installed packages do need upgrading (I guess they could
	upgrade everything that is out of date - for me, that would
	have meant upgrading bind9 and bash and ... even though none of
	those has anything to do with firefox at all - I *think*).
	And even that assumes that there's a rational way to figure out
	what packages I have installed are out of date, if I have no
	pkgsrc on my system (relying entirely on binary packages) and
	the binary packages are fetched over the net, what technique would
	someone use to work out which of their installed packages is
	out of date (even if this was the right way forward - which it
	is not).

	When a binary package is built, the dependencies (for at least
	libraries, and anything else that influences the compilation
	process - anything that provides C .g files, or their equivalents
	in other languages) MUST be (at least) the versions that were
	installed when the binary package was built - later versions
	are generally OK (most library developers attempt to keep backwards
	binary compatability - not all of them, but most - even more than
	backwards source compatability).

	In this case, that would have told me that I needed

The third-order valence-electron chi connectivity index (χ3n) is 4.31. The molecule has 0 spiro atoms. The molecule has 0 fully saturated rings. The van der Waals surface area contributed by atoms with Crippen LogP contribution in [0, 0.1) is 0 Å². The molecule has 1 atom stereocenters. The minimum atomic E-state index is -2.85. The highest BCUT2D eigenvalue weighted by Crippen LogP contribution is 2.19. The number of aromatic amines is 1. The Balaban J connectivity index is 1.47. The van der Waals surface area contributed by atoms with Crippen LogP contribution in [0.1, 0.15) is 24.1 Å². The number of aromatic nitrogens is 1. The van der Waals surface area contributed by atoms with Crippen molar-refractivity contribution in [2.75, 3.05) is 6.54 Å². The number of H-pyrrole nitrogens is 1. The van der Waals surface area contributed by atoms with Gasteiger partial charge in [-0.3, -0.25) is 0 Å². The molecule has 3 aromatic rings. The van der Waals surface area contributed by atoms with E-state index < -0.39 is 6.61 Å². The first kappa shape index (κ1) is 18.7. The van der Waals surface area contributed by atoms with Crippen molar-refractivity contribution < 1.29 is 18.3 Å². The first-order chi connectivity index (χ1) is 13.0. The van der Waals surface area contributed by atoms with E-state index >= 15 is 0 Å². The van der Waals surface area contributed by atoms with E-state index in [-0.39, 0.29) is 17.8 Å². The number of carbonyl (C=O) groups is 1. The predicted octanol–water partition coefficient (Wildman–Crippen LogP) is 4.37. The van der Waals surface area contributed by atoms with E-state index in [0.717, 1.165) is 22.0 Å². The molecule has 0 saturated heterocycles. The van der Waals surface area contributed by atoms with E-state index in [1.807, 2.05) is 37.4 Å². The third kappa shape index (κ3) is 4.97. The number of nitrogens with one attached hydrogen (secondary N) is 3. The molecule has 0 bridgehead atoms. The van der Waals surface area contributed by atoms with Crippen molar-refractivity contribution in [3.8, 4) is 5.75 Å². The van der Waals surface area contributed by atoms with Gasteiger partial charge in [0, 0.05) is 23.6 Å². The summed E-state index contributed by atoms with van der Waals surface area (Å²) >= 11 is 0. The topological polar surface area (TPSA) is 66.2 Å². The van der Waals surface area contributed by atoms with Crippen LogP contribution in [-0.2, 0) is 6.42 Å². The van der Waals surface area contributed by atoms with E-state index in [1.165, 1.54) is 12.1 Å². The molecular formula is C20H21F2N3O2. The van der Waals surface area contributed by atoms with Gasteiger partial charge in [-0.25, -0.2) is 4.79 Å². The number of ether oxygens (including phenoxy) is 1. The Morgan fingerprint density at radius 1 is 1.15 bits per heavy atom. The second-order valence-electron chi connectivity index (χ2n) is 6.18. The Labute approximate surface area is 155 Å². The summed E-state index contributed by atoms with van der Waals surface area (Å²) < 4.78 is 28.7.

(etc) and then i would have known that I needed to upgrade
	gtk2+ before firefox2 could be installed (which most likely
	would have meant upgrading a bunch of other stuff as well).

	Note: this cannot (should not, or even must not) be fixed with
	the dependencies in the source versions of the packages.
	If firefox2 says that gtk2+ version 2.8.17nb1 or better is
	OK to use to compile against, then that's all that should be
	required - that is, if I compiled firefox2 on the system
	I installed it on, upgrading nothing, I'd expect it to work.
	(If that's not true, then there's a bug in the firefox2
	dependency list, but that would, if it happened to be true,
	be a comparatively trivial issue - and I have no reason at all
	to assume that anything like that is a problem).